How Jaguars will move forward without Telvin Smith

Darlington: Jaguars left wondering about Smith (1:36)

Jeff Darlington, John Fox and Victor Cruz explain the next steps for Telvin Smith and the Jaguars after the linebacker announced he would not play in 2019. (1:36)

JACKSONVILLE, Fla. -- The Jacksonville Jaguars are forced to proceed without linebacker Telvin Smith, who announced Thursday that he was not going to play in 2019 to take time off to tend to his family and his health.

The team has had no contract with Smith since the 2018 season ended, so there are still several questions about his mindset, motivation and reasoning. However, there are some other questions about the situation that can be answered:

How does this affect the Jaguars’ salary cap?

Smith, 28, was due to make $9.75 million this season and would have counted $12.56 million against the salary cap. He had a clause in his contract that guaranteed $5 million of his salary on the third day of the 2019 league year, but that guarantee is voided if he does not play this season.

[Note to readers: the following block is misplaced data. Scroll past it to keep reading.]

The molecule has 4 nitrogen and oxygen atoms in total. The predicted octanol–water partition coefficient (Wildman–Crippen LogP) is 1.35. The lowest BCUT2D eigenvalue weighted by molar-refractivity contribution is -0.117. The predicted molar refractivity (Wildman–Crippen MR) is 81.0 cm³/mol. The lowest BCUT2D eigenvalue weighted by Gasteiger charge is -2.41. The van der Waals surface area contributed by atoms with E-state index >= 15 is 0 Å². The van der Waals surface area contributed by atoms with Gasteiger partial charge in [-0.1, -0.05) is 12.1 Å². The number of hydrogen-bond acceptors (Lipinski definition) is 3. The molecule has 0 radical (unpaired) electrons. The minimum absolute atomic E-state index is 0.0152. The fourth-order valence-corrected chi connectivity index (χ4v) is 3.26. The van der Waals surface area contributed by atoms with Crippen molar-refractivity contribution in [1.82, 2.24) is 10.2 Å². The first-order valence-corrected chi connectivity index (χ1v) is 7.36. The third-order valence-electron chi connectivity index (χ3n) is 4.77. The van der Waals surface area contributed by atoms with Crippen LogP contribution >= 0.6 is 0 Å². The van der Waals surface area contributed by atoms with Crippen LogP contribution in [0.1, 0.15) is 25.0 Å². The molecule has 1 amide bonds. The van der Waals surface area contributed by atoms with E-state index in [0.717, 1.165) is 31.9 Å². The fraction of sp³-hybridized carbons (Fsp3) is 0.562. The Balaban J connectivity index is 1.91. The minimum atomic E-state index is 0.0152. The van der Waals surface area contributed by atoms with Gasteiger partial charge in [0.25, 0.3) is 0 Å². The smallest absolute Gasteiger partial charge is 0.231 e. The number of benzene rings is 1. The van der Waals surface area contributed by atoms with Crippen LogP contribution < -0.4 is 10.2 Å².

However, Smith’s prorated signing bonus amount of $2.81 million will count against the salary cap this season even if he does not play.

What will the Jaguars do at weakside linebacker?

Even though Smith did not have a great season in 2018 despite setting a career high with 134 tackles, he’s a significant part of the defense. Per ESPN Stats & Information research, Smith has more solo tackles than any NFL player since he entered the league in 2014. He also has nine interceptions and three defensive touchdowns and has missed just four games (all because of injury) in five seasons.

However, the Jaguars are better equipped to overcome his loss than that of five other defensive starters -- cornerbacks Jalen Ramsey and A.J. Bouye, defensive ends Yannick Ngakoue and Calais Campbell, and nose tackle Marcell Dareus -- because of their work to upgrade the depth at linebacker since the 2018 season ended.